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. Last Updated: 07/27/2016

Chechnya Finds First Foreign Investor: China

China will build a fish farm in Chechnya, becoming the first foreign investor to show real interest in pouring money into the war-ravaged republic, Chechen President Alu Alkhanov announced Thursday.

China Development Bank, which funds public works projects, is to bankroll the 100 million-ruble ($3.7 million) project to open the fish hatchery. The bank, possibly with other investors, will later build shops and restaurants to sell the fish, sinking a total of $300 million in Chechnya, Alkhanov said upon his return from China.

Chinese Embassy officials said they were unaware of the plans. Alkhanov himself seemed at a loss for words when pressed to explain why anyone should invest in the restive republic, where violence and disappearances continue despite Kremlin assurances of a return to normalcy.

The Kremlin itself has been pressing big businesses to divert some of their fortunes into the reconstruction of the North Caucasus. Putin urged business leaders earlier this month to invest some 14 billion rubles ($529 million) in the region, which includes Chechnya.

Alkhanov said four of 23 investment projects pitched to the Chinese, including the construction of a broadband network, a glass packaging plant and a food processing factory, had been earlier presented to Russian investors during the Kuban forum in the Krasnodar region.

Alkhanov said the final details of the fish farm, with financial guarantees from state-controlled Vneshekonombank, would be signed by Nov. 11 during a visit by Chechen officials to China.

"The most important thing is to carry out the first project, so the Chinese see the effectiveness and the safety of their investment," Alkhanov said on the sidelines of the news conference.

Alkhanov said "a good foundation for cooperation with the Zhejiang province" had been established during his visit. Zhejiang, located on China's southeastern coast, is home to 53 different ethnic groups.

Alkhanov said his delegation had presented specific projects with detailed investment cases, which inspired "wide interest from investors."

Russia-China trade turnover reached $29.103 billion last year, up 37.3 percent from 2004.

Given Chechnya's staggering social problems, though, Russian big business appears reluctant to spend money there. "The risks for entering Chechnya are very high," said Oleg Fomichyov, chief of the expert analysis council at the Russian Union of Industrialists and Entrepreneurs, or RSPP, the big business lobby group.

"Entrepreneurs are ready to deal with business risks, but not with risks to personal safety," Fomichyov said.

The republic's staggering unemployment rate of 80 percent means cheap labor. But this opportunity can only be tapped if the authorities ensure the safety of businessmen who come to work in Chechnya, Fomichyov said. Transportation and communication infrastructure, which is sorely lacking, must be built as well.

At Alkhanov's presentation, concerns about rebel insurgency and the need to rebuild destroyed housing in Grozny seemed to raise reporters' interest more than foreign investment.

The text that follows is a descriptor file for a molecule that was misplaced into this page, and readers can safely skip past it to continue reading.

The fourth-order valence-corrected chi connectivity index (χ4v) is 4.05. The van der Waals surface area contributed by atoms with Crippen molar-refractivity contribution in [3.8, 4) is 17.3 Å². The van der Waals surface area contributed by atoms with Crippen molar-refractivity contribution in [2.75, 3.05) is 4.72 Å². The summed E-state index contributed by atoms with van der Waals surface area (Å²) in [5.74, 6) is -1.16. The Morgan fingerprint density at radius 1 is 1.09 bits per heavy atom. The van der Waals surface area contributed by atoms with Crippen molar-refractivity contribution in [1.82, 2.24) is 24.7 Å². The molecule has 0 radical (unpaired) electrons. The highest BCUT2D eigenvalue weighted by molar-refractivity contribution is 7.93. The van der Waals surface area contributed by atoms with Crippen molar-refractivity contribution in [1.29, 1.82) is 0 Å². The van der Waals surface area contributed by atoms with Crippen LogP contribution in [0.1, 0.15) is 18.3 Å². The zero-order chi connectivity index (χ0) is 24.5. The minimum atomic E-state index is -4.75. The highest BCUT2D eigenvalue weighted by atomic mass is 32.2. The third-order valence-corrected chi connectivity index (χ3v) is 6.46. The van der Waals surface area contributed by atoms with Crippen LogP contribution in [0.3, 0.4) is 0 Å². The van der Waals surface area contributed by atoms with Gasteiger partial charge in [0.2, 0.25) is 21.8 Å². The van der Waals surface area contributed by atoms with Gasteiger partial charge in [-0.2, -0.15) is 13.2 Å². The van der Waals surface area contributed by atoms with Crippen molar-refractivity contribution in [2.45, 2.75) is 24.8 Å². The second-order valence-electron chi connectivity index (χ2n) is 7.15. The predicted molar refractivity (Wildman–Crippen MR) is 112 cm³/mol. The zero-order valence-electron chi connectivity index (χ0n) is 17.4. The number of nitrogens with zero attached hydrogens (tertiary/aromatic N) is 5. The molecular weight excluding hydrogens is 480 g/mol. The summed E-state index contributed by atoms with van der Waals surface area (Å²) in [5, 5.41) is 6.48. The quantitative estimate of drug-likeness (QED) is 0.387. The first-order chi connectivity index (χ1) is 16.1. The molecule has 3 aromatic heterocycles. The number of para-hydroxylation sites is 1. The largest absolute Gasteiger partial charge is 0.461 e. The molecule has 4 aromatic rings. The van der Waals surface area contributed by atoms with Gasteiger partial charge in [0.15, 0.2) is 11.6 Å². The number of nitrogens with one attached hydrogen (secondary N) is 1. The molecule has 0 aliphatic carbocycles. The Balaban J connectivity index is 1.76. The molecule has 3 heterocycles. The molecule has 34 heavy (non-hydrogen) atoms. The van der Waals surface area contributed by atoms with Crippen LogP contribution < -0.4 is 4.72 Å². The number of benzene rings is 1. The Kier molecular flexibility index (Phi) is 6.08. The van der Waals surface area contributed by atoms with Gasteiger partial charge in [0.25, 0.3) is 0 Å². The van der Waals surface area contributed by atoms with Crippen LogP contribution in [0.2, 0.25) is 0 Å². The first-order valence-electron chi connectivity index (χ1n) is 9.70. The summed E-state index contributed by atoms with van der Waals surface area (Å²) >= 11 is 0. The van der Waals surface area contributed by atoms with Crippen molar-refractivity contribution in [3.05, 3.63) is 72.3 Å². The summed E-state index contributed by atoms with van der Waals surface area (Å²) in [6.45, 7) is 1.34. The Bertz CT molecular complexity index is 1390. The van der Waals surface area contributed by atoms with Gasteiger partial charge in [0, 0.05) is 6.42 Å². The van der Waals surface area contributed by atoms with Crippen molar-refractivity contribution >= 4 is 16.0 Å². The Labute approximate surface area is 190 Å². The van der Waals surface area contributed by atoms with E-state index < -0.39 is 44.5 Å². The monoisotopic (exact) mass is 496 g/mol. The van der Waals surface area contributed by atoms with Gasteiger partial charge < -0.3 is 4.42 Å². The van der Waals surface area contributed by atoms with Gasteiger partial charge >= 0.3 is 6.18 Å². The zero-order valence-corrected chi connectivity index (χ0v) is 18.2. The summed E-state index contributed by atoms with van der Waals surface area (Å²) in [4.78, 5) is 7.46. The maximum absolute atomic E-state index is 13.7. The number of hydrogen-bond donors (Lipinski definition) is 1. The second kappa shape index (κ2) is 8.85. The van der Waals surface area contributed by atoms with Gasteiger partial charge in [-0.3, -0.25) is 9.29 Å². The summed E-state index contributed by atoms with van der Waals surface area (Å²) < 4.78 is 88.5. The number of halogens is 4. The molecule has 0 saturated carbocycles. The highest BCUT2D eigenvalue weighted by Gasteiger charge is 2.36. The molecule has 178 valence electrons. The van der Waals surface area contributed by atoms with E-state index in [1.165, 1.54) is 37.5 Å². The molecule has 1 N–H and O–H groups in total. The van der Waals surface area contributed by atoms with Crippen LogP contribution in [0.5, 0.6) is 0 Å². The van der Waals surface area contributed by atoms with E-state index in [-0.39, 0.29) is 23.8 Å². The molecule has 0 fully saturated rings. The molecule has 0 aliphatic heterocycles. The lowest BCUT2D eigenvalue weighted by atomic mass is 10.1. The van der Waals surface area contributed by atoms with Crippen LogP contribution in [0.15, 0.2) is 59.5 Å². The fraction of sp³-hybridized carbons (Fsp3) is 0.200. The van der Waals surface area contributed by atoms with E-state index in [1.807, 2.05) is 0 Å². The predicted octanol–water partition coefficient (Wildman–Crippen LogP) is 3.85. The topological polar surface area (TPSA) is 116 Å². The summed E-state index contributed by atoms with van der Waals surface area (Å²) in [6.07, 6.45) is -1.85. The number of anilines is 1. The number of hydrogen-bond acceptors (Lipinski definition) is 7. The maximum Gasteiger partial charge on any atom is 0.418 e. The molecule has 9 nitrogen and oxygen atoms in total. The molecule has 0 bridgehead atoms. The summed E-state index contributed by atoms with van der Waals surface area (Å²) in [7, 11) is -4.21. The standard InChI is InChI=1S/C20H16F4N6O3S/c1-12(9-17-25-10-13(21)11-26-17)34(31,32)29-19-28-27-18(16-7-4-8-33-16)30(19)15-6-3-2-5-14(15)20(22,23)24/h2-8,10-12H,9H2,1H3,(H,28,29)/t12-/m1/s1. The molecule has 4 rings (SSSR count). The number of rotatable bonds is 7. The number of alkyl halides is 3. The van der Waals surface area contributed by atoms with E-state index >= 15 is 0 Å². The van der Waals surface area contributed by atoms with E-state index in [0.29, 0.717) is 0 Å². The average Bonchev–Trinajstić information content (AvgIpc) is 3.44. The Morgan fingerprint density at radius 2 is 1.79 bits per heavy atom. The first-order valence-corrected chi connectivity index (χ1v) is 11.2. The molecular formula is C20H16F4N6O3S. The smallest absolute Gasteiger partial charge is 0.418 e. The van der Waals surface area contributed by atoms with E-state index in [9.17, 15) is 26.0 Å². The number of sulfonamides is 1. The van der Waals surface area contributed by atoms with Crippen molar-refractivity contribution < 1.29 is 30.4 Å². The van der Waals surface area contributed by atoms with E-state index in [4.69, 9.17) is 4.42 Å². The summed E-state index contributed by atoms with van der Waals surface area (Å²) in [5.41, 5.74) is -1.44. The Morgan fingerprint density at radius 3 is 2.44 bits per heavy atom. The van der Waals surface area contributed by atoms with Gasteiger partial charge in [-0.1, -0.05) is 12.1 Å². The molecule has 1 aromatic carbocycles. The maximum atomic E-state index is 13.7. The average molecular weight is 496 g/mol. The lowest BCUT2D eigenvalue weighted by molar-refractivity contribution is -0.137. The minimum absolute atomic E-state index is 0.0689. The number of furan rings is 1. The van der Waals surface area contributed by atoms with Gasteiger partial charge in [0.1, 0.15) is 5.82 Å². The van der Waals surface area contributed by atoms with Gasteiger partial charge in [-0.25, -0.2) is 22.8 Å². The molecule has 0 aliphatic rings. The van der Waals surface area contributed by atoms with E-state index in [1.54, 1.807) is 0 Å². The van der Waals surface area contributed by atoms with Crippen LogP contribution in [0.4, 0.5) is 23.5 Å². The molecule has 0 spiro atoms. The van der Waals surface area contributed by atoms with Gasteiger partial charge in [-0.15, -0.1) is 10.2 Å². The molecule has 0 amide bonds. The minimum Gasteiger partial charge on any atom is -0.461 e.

Alkhanov said the government would reconstruct 85 percent to 90 percent of Grozny in two to three years, to make it look "the same or better" than it did in 1995, at the beginning of the first war.

Human rights abuses in Chechnya, widely covered by slain investigative journalist Anna Politkovskaya, also remain a big concern.

Alkhanov began Thursday's news conference with a minute of silence for Politkovskaya, who was shot dead in her Moscow apartment building on Oct. 7. He asked reporters not to ask questions about her murder because the investigation was ongoing.

Chechnya has a plan to improve its social and economic situation that will require 180.6 billion rubles ($5.94 billion) in investment from 2008 to 2011, Alkhanov said. The region is counting on the federal center to provide 142.3 billion rubles ($5.28 billion) of that amount.

While big businesses are not thrilled about the region, they will consider investing in well thought-out projects, Fomichyov said.

He said RSPP was drawing up a proposal to establish a privately managed investment fund through which businessmen could invest without establishing a physical presence in the North Caucasus. The fund also would invest outside of Chechnya, helping diversify risks, he said.

Delovaya Rossiya, another business lobby group, floated the idea of creating a state-supported North Caucasus investment fund worth 30 billion rubles ($1.1 billion). Unlike RSPP, Delovaya Rossiya would like the government to provide guarantees for investors, said a senior Delovaya Rossiya official, Nikolai Ostarkov.

Ostarkov said the biggest attraction of Chechnya was the government's eagerness for private money. "Businesses are counting on being able to solve all of their issues faster there," he said, in a reference to Russia's notorious bureaucracy.

Chechnya's economy is now dominated by state-run companies, including Sberbank and Rosneft.

Ostarkov and Fomichyov said they have never visited Chechnya.

But businessmen from the Zhejiang province might be coming to Chechnya soon. The province has a lot of experience with foreign partners and the Chechens are "content with our first meetings with the governor and officials of the province," Alkhanov said.

Joyce Man contributed to this report.